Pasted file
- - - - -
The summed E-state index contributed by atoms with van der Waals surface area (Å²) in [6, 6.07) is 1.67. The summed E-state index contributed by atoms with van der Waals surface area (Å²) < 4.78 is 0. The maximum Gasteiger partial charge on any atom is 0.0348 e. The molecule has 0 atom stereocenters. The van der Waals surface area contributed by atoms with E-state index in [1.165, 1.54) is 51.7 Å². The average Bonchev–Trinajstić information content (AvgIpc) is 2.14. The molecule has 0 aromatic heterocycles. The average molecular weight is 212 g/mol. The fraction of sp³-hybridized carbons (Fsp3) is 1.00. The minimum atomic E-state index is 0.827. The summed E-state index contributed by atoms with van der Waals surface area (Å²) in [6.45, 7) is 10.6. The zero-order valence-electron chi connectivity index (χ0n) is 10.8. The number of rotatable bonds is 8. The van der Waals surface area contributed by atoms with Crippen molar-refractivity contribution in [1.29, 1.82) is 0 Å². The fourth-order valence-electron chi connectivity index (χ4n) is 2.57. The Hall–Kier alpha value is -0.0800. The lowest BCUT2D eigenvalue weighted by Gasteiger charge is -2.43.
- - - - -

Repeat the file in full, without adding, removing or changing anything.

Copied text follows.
The summed E-state index contributed by atoms with van der Waals surface area (Å²) in [6, 6.07) is 1.67. The summed E-state index contributed by atoms with van der Waals surface area (Å²) < 4.78 is 0. The maximum Gasteiger partial charge on any atom is 0.0348 e. The molecule has 0 atom stereocenters. The van der Waals surface area contributed by atoms with E-state index in [1.165, 1.54) is 51.7 Å². The average Bonchev–Trinajstić information content (AvgIpc) is 2.14. The molecule has 0 aromatic heterocycles. The average molecular weight is 212 g/mol. The fraction of sp³-hybridized carbons (Fsp3) is 1.00. The minimum atomic E-state index is 0.827. The summed E-state index contributed by atoms with van der Waals surface area (Å²) in [6.45, 7) is 10.6. The zero-order valence-electron chi connectivity index (χ0n) is 10.8. The number of rotatable bonds is 8. The van der Waals surface area contributed by atoms with Crippen molar-refractivity contribution in [1.29, 1.82) is 0 Å². The fourth-order valence-electron chi connectivity index (χ4n) is 2.57. The Hall–Kier alpha value is -0.0800. The lowest BCUT2D eigenvalue weighted by Gasteiger charge is -2.43.